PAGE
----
(2.) Observe the posture in which he found things in the sepulchre. [1.] Christ had left his grave-clothes behind him there; what clothes he appeared in to his disciples we are not told, but he never appeared in his grave-clothes, as ghosts are supposed to do; no, he laid them aside, First, Because he arose to die no more; death was to have no more dominion over him, Rom. 6:9. Lazarus came out with his grave-clothes on, for he was to use them again; but Christ, rising to an immortal life, came out free from those incumbrances. Secondly, because he was going to be clothed with the robes of glory, therefore he lays aside these rags; in the heavenly paradise there will be no more occasion for clothes than there was in the earthly. The ascending prophet dropped his mantle. Thirdly, When we arise from the death of sin to the life of righteousness, we must leave our grave-clothes behind us, must put off all our corruptions. Fourthly, Christ left those in the grave, as it were, for our use if the grave be a bed to the saints, thus he hath sheeted that bed, and made it ready for them; and the napkin by itself is of use for the mourning survivors to wipe away their tears. [2.] The grave-clothes were found in very good order, which serves for an evidence that his body was not stolen away while men slept. Robbers of tombs have been known to take away the clothes and leave the body; but none [prior to the practices of modern resurrectionists] ever took away the body and left the clothes, especially when it was fine linen and new, Mk. 15:46. Any one would rather choose to carry a dead body in its clothes than naked. Or, if those that were supposed to have stolen it would have left the grave-clothes behind, yet it cannot be supposed they should find leisure to fold up the linen.
(3.) See how Peter’s boldness encouraged John; now he took heart and ventured in (v. 8), and he saw and believed; not barely believed what Mary said, that the body was gone (no thanks to him to believe what he saw), but he began to believe that Jesus was risen to life again, though his faith, as yet, was weak and wavering.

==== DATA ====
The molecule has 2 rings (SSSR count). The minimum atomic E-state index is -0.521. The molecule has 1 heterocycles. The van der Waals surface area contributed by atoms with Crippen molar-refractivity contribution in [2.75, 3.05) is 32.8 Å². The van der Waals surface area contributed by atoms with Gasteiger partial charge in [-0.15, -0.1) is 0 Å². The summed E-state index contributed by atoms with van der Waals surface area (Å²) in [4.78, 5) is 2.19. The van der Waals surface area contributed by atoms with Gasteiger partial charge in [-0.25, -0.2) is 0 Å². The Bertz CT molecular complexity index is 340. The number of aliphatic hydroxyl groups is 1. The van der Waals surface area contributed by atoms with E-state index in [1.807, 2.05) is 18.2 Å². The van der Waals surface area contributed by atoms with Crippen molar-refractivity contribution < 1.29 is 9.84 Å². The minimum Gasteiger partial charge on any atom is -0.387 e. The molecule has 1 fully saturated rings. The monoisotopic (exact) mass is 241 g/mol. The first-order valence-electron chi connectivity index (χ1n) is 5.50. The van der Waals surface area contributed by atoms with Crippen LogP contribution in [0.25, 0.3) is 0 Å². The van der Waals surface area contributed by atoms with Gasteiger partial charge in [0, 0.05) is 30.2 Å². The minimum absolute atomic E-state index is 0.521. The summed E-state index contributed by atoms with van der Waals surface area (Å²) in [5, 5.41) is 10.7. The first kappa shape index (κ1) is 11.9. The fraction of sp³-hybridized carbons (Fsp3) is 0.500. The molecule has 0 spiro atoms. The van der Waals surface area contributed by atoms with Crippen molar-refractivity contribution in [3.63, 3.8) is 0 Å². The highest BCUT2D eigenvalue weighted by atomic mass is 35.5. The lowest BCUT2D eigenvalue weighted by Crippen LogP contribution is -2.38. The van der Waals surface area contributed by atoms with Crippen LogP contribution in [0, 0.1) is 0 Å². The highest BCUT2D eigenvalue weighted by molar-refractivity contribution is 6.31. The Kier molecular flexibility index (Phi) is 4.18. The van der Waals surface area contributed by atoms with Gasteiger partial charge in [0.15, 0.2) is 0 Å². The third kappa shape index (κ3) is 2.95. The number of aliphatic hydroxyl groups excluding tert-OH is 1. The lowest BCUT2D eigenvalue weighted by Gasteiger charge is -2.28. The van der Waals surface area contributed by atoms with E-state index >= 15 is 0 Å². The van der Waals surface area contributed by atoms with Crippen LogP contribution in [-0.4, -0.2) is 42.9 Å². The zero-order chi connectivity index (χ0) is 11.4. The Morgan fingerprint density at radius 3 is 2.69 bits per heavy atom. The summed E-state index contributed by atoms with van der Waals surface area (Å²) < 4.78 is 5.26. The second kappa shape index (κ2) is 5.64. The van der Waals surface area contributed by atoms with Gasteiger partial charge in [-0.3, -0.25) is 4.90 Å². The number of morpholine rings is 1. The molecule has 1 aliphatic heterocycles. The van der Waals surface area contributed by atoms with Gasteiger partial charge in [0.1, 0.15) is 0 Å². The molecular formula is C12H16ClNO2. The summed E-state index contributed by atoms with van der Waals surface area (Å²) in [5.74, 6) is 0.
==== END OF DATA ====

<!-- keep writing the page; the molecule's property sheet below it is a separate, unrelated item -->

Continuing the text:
[1.] John followed Peter in venturing. It should seem, he durst not have gone into the sepulchre if Peter had not gone in first. Note, It is good to be emboldened in a good work by the boldness of others. The dread of difficulty and danger will be taken off by observing the resolution and courage of others. Perhaps John’s quickness had made Peter run faster, and now Peter’s boldness makes John venture further, than otherwise either the one or the other would have done; though Peter had lately fallen under the disgrace of being a deserter, and John had been advanced to the honour of a confidant (Christ having committed his mother to him), yet John not only associated with Peter, but thought it no disparagement to follow him.
[2.] Yet, it should seem, John got the start of Peter in believing. Peter saw and wondered (Lu. 24:12), but John saw and believed. A mind disposed to contemplation may perhaps sooner receive the evidence of divine truth than a mind disposed to action. But what was the reason that they were so slow of heart to believe? The evangelist tells us (v. 9), as yet they knew not the scripture, that is, they did not consider, and apply, and duly improve, what they knew of the scripture, that he must rise again from the dead. The Old Testament spoke of the resurrection of the Messiah; they believed him to be the Messiah; he himself had often told them that, according to the scriptures of the Old Testament, he should rise again; but they had not presence of mind sufficient by these to explain the present appearances. Observe here, First, How unapt the disciples themselves were, at first, to believe the resurrection of Christ, which confirms the testimony they afterwards gave with so much assurance concerning it; for, by their backwardness to believe it, it appears that they were not credulous concerning it, nor of those simple ones that believe every word. If they had had any design to advance their own interest by it, they would greedily have caught at the first spark of its evidence, would have raised and supported one another’s expectations of it, and have prepared the minds of those that followed them to receive the notices of it; but we find, on the contrary, that their hopes were frustrated, it was to them as a strange thing, and one of the furthest things from their thoughts. Peter and John were so shy of believing it at first that nothing less than the most convincing proof the thing was capable of could bring them to testify it afterwards with so much assurance. Hereby it appears that they were not only honest men, who would not deceive others, but cautious men, who would not themselves be imposed upon. Secondly, What was the reason of their slowness to believe; because as yet they knew not the scripture. This seems to be the evangelist’s acknowledgment of his own fault among the rest; he does not say, "For as yet Jesus had not appeared to them, had not shown them his hands and his side," but, "As yet he had not opened their understandings to understand the scripture" (Lu. 24:44, 45), for that is the most sure word of prophecy.